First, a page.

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January 02, 2009


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Lisa Moon

Wow, hmm, lots to think about in your post once again!

I agree that as parents there is such a fine line to walk, most especially when your kids aren't so 'typical'.

And I struggle with the sense of normal and acceptance about my own disability - even using the word disability!

At first I was like "Oh, no, not me; I'll be fine when they fix whatever didn't get fixed before and then I'll be ok..." Yeah, or not.

But you know, after hobbling around for 2 years, with increasing pain, feeling like phantom people were randomly attacking me by stabbing my foot or leg with a giant KNIFE I knew I had to insist NO! this is NOT OK, NORMAL or acceptable! And I finally got a diagnosis, some explanation for this crazy symptoms...

Sometimes still it feels unreal, I wake up and think my pain has magically gone and the last almost-3 years was some horrible nightmare that went on far too long... but then, there it is, The Pain.

Where's the line for me with accepting this is what my condition is like versus do I 'fight' it and if so, HOW?

I'm still working on the answers but do let me know if you have some other wonderful suggestions in the meantime. :)

Carleen Ibrahim

I've been thinking about this post for a couple of days in an effort to determine where I "fit" in on the acceptance and adaptation scales. It has been an interesting introspection!

When my neurologist first told me that Chiari is a progressive disorder, my response was that I'd deal with the progression when it happened but that I needed to take care of the here and now first. Accepting that I had the problem was not an issue for me; it is what it is. By accepting and acknowledging that I have a permanent, long-term, progressive problem, I enabled myself to become proactive about treatment options.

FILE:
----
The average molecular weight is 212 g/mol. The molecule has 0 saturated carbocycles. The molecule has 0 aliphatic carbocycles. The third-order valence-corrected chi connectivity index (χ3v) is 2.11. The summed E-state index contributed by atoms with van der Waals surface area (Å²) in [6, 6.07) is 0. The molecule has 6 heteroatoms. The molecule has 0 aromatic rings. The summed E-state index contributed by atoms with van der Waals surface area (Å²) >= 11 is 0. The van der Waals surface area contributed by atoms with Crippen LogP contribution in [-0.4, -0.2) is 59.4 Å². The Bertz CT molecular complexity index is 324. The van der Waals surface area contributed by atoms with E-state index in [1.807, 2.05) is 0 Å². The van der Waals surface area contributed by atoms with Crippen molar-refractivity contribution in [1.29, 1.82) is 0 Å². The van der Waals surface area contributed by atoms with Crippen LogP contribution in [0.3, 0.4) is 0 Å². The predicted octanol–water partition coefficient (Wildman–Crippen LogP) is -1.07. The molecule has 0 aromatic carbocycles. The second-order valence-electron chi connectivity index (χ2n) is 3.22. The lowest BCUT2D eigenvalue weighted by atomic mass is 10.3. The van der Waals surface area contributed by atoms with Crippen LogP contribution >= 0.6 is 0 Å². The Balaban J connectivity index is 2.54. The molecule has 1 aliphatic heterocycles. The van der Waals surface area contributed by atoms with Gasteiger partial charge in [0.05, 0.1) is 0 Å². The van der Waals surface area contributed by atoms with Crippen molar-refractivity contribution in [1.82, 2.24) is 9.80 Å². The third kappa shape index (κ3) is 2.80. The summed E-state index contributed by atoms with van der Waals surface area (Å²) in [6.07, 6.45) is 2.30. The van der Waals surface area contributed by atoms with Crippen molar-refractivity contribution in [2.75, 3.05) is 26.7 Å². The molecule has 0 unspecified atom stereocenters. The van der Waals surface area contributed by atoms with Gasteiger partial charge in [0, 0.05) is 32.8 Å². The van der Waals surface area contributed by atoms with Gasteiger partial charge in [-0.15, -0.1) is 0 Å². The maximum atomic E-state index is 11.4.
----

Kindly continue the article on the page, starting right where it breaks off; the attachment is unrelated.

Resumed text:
While accepting the problem hasn't been difficult for me, I have to admit that adapting my life to suit it has provided me with countless challenges. How to avoid catching a cold that includes a cough that leads to paralyzing headaches is, perhaps, the greatest challenge of them all for me. I have found ways of dealing with wobbling when I walk, avoiding stairs, managing curbs, having seizures, seeing double, losing sleep, and coping with the various aches and pains, but I haven't found a way NOT to catch a cold!

As ludicrous as it sounds, my fear of the common cold has grown to such proportions that I isolate myself from anyone who appears to have symptoms of one. Along with the usual introductory material on the first day of classes, I inform my students of my Chiari and Epilepsy and ask them not to come to class if they have a cold. And although I explain to them why I don't want them sharing their germs with me, one or two will show up with stuffed or runny noses and a hacking cough. Why, then, are they surprised when I ask them to leave?

Hmmm....maybe acceptance for me has become activism in a sense? I have to protect myself from the things that I know will cause me harm, even if it's something as mundane as the common cold.

Ruth Palatnik

A very good post. And the worst of it, is as you are facing down any self-doubts you have, the parents who condone their children being in very passive situations, will tell you that not only are you crazy, but you are being mean to your kid

-a mean mommy.....

One Sick Mother

I don't know where the line is. That is a good question. I maybe after struggling to fix oneself, activism is the next step. Fight for a cure or more treatments for the disease. It's basically attacking the problem from a different angle.

Understandable reaction. Your students probably think you are overreacting, but most people don't get how much a cold can mess up someone with Chiari or syringomyelia.

Thanks for commenting. LOL My kids tell me I am a mean mommy all the time. Some other people probably think it but don't say it (I can be scary).

But you know: You have a kid with autism and behavior issues, and your skin gets real thick, real fast. At least mine did.


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